Well things have just been all over the place here lately, haven’t they?
I’ve spent this past week slightly under the weather and not wanting to do much but drink peppermint tea and watch The Real Housewives (of every city….). I’ve been sitting on a really delicious recipe for a few weeks now and I figure I’d better get it out to you before all your heirloom tomatoes are rotten or -gasp- frozen! Ok, maybe frozen is a little wishful thinking on my part. I’m anxiously awaiting the first snowfall. And now you know how terribly insane I am.
It’s a chilly day here in Ottawa. One that begs more for a slow cooked beef soup or creamy risotto than a Galette. But you know what? I have a Galette for you so you’ll just have to bear with me and enjoy it. I promise it will be worth it.
If you’re unfamiliar with the term ‘Galette’, it’s a general term in French Cuisine referring to an array of flat, round, free-form tarts. Rustic, unfancy, but so perfectly satisfying when piled with your favourite sweet or savoury fillings. There is something so unassumingly charming and welcoming about a flaky dough round, filled with fresh ingredients. That first slice into the tart, when the crust shatters like glass into little shards of buttery dough, always makes my heart flutter.
I had some beautiful Heirloom tomatoes sitting pretty atop my window sill that begged for something different than my usual heirloom tomato salad…. delicious as it is. A Galette was an easy alternative to my go-to dishes that really pushed the unique-looking tomatoes to new heights of flavour.
Heirloom Tomato Galette with Cornmeal Crust
adapted from Look I Made That
You could easily use any tomatoes you have on hand. Roasting them really helps bring out the most of any tomato.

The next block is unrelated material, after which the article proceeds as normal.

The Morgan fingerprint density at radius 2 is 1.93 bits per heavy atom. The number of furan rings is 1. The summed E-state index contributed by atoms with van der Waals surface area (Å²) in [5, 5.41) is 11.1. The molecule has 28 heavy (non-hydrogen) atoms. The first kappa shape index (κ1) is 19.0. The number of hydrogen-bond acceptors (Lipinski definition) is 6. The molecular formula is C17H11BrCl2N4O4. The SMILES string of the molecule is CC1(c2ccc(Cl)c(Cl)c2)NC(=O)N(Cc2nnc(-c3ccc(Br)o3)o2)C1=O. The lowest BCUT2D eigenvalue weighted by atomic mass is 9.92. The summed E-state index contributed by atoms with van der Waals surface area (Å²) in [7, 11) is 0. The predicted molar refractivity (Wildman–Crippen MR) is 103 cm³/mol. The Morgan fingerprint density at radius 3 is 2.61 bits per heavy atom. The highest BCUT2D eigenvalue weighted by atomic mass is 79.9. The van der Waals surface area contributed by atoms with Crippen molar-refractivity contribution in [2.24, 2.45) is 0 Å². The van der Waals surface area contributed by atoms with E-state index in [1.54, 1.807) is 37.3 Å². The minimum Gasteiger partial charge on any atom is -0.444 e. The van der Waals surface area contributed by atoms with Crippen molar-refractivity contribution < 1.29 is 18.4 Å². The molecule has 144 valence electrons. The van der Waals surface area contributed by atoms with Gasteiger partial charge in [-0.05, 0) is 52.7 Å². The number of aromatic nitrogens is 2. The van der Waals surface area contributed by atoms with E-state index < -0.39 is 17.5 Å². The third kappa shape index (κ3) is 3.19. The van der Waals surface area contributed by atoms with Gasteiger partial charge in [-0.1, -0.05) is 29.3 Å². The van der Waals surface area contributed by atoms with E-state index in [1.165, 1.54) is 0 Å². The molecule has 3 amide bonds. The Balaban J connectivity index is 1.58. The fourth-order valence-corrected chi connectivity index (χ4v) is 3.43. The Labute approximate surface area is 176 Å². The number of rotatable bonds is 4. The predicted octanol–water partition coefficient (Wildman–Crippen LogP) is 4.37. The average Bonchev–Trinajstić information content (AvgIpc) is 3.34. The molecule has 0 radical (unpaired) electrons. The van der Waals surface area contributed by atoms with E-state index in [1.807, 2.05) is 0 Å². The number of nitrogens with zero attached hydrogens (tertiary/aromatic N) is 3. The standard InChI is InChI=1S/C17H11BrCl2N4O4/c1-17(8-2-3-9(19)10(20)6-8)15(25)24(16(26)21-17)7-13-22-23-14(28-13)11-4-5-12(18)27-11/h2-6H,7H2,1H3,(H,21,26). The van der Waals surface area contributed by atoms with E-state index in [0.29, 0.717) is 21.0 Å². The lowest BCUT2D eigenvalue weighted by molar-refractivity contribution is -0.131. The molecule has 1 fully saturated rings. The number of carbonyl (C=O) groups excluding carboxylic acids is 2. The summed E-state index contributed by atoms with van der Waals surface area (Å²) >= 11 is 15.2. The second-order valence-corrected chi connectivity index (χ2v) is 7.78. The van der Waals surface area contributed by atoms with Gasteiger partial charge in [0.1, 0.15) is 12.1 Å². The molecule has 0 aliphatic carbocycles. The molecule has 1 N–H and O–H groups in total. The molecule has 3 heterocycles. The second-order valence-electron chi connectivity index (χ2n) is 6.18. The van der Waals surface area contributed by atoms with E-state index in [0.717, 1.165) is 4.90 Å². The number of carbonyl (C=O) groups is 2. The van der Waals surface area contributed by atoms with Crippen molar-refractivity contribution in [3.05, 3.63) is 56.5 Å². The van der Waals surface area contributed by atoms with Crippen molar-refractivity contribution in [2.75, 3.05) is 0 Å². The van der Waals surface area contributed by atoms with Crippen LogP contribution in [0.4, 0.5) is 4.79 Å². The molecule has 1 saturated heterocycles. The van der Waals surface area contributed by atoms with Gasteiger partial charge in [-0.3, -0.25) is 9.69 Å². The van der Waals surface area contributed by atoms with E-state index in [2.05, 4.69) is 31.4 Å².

adapted from Fine Cooking
1-1/4 cups all-purpose flour
1/3 cup fine yellow cornmeal
1 tsp sugar
1-1/4 tsp. salt
6 tbsp cold unsalted butter, cut into 1/2” cubes
3 tbsp olive oil
1/4 cup ice water
In a medium-sized bowl, mix the flour, cornmeal sugar and salt. Using a pastry cutter, cut in the butter until evenly distributed but still has some large, visible pieces present.
Add the olive oil and slowly add in the ice water, mixing, until the dough starts to come together. Gather dough in your hands and shape it into a small disc. Wrap in plastic and refrigerate for 1 hour up to overnight.
3-4 large (or 6-7 small) Heirloom Tomatoes, sliced into 1/2” rounds
1.5 tbsp Dijon mustard
1/2 cup Gruyere cheese, grated
handful basil, sliced into ribbons
coarse salt and pepper
Preheat oven to 375.
On a floured board, roll dough out into a round about the size of a dinner plate. See? Rustic means we’re not being fancy here.
Leaving about 1.5” around the edge of the dough clean, slather your Dijon mustard over the dough. Top mustard with grated Gruyere. Arrange tomatoes over the cheese and sprinkle with coarse salt, pepper and basil.
Carefully pick up the edges of the dough and fold it over the filling. If
the dough breaks, just pinch it back together and call it a day. There are fancier ways to fold the dough if you’re looking for something with a little more ‘ooooooh’ appeal, but I love the simple, messy look of this method.
Bake on a preheated pizza stone or baking sheet for 10 minutes or until browned on top. Reduce heat to 325 and continue cooking until tomatoes are gooey and baked, about 40-50 minutes.
Serve with some lightly dressed micro greens or a simple arugula salad to give a nice spicy contrast to the rich tomatoes.